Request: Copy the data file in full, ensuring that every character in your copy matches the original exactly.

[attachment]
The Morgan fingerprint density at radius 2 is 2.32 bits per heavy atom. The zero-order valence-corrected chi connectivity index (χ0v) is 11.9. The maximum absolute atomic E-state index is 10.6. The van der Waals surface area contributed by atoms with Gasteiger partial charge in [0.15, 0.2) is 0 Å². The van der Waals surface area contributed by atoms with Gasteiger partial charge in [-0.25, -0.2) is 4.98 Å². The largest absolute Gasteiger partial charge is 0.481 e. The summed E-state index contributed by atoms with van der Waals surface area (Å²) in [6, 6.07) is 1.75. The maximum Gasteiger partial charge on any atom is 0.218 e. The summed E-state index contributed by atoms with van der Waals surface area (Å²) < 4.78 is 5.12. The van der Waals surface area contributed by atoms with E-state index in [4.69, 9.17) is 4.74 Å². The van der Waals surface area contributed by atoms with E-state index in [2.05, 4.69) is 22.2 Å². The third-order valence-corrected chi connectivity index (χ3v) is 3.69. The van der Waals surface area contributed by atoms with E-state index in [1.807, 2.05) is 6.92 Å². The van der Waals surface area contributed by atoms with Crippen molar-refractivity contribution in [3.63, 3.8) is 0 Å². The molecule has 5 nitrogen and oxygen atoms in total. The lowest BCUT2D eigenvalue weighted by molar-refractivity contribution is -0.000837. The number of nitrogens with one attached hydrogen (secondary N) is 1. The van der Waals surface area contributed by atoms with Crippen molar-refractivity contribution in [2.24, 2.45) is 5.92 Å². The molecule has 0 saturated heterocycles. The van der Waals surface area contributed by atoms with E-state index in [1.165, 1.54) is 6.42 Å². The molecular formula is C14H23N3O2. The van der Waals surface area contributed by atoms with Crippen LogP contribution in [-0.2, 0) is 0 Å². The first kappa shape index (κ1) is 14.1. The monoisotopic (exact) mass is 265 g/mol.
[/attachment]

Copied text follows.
The Morgan fingerprint density at radius 2 is 2.32 bits per heavy atom. The zero-order valence-corrected chi connectivity index (χ0v) is 11.9. The maximum absolute atomic E-state index is 10.6. The van der Waals surface area contributed by atoms with Gasteiger partial charge in [0.15, 0.2) is 0 Å². The van der Waals surface area contributed by atoms with Gasteiger partial charge in [-0.25, -0.2) is 4.98 Å². The largest absolute Gasteiger partial charge is 0.481 e. The summed E-state index contributed by atoms with van der Waals surface area (Å²) in [6, 6.07) is 1.75. The maximum Gasteiger partial charge on any atom is 0.218 e. The summed E-state index contributed by atoms with van der Waals surface area (Å²) < 4.78 is 5.12. The van der Waals surface area contributed by atoms with E-state index in [4.69, 9.17) is 4.74 Å². The van der Waals surface area contributed by atoms with E-state index in [2.05, 4.69) is 22.2 Å². The third-order valence-corrected chi connectivity index (χ3v) is 3.69. The van der Waals surface area contributed by atoms with E-state index in [1.807, 2.05) is 6.92 Å². The van der Waals surface area contributed by atoms with Crippen molar-refractivity contribution in [3.63, 3.8) is 0 Å². The molecule has 5 nitrogen and oxygen atoms in total. The lowest BCUT2D eigenvalue weighted by molar-refractivity contribution is -0.000837. The number of nitrogens with one attached hydrogen (secondary N) is 1. The van der Waals surface area contributed by atoms with Crippen molar-refractivity contribution in [2.24, 2.45) is 5.92 Å². The molecule has 0 saturated heterocycles. The van der Waals surface area contributed by atoms with E-state index in [1.165, 1.54) is 6.42 Å². The molecular formula is C14H23N3O2. The van der Waals surface area contributed by atoms with Crippen LogP contribution in [-0.2, 0) is 0 Å². The first kappa shape index (κ1) is 14.1. The monoisotopic (exact) mass is 265 g/mol.